Mideast fastest growing market for Adobe

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Adobe’s free software in its Acrobat and Flash Player ranges continues to guarantee its technology a place on nearly every PC or Mac in the Middle East and around the world.

 

The California-based firm, which last year generated nearly $3.2 billion (Dh11.8bn), is now using this familiarity to capitalise on the lucrative enterprise business in Dubai, which is crying out for the latest IT innovations to streamline the delivery of operations.

 


Guiseppe Verrini, Adobe’s Managing Director for Southern Europe, the Mediterranean, Middle East and Africa, recently oversaw an e-Permit deal with Dubai eGovernment, Dubai Municipality, Dubai Police and Dubai Customs, which harnesses Adobe’s LiveCycle Enterprise Suite technology to speed up shipments that pass through Dubai ports. He said the scheme, which aims to automate and consolidate the permits system governing import and release of goods into Dubai, is an example of the business potential that Adobe sees in the emirate, and the region as a whole.

 

Verrini tells Emirates Business how he plans to tackle Dubai’s technology needs and what challenges lay ahead for Adobe, as the US firm tries to increase market share in the Middle East, which is currently its fastest growing region.

 


What kind of revenues will the Dubai Government see from their investment in this project?

 

The average return on investment for this type of LifeCycle project is between 12 to 24 months. So whatever has been invested, the customer will then get that back, typically after this period. But you cannot put a price on the quality of service this provides the citizen or customer.

 

This is the first deal we have done with a government in the Middle East producing e-permits. We are also talking with others, but it is unique at this level. We want to see this become best practice not only in the Middle East  we also work with Aramco, the Dubai Chamber of Commerce, Qatar’s Gasco, Bahrain Ministry of Finance on our LiveCycle Enterprise Suite project. We also have a presence on the creative side, with Adobe Photoshop, InDesign, Flash and the enterprise pieces, which is the Acrobat Family.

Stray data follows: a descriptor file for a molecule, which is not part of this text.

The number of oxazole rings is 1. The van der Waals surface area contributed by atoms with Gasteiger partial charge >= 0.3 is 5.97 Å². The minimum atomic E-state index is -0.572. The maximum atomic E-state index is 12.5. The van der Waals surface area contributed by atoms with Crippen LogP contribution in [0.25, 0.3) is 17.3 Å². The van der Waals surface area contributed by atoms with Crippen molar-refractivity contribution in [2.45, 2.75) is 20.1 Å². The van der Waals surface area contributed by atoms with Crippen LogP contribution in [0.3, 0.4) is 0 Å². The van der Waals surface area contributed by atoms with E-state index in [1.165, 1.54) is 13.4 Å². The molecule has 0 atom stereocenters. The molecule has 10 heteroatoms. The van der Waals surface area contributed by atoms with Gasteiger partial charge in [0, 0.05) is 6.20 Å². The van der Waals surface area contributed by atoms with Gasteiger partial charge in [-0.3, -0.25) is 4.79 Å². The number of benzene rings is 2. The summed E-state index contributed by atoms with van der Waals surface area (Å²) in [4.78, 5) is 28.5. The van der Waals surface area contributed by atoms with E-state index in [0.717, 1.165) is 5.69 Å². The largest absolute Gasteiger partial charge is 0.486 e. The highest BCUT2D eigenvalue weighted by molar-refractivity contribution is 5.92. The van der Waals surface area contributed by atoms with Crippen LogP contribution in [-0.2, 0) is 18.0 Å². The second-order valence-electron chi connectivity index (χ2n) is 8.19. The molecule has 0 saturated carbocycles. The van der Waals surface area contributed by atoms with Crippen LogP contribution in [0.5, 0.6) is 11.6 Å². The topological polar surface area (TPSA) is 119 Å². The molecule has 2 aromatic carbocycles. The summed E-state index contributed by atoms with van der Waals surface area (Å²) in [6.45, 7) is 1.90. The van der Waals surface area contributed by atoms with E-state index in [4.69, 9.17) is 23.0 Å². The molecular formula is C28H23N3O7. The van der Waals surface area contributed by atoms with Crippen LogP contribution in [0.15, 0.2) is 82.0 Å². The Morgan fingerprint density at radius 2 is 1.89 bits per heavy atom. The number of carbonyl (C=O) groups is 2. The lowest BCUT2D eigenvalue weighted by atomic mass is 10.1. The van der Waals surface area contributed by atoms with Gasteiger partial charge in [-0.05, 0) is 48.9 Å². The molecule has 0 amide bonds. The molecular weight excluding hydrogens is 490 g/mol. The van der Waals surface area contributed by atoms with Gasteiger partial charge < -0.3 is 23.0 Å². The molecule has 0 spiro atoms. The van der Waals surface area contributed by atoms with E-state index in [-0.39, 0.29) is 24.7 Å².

We have a significant presence in the region but we still see the potential is bigger because a lot of governments and companies do not have the legacy systems that they do in Europe. It is easier here to start in a digital way, so we have a lot of focus here. I focus on the southern region, which is Italy, Portugal, Spain, the Mediterranean, Africa and the Middle East. The Middle East is not only the fastest growing market compared to Europe, but my whole region. So we think that putting more investment in this kind of partnership with the Dubai Government, and expanding these partnerships with other governments, is a great opportunity.

 

Two-thirds of our business is creative, so that is Photoshop, InDesign and Flash. One-third is our enterprise business, which is basically the Acrobat family and LifeCycle solution. Eighty to 90 per cent of newspaper, magazine, communications and the web are produced with our products.

 

Who are your main competitors?

 

We have competitors in some lines of business, but don’t have a global competitor. Before Adobe, I worked at Symantec, so if you had asked me then who my competitors were I could have said McAfee and Checkpoint because they are easy to identify. But here, we have different competitors in different areas, but nobody is covering what we are covering. And in some cases our competitor is our partner, such as Apple and Microsoft. Apple last year benefited from the launch of Creative Suite 3 in terms of sales of new hardware. In specific areas we also see IBM as our competitor.

 

How do you stay ahead of them in the Middle East?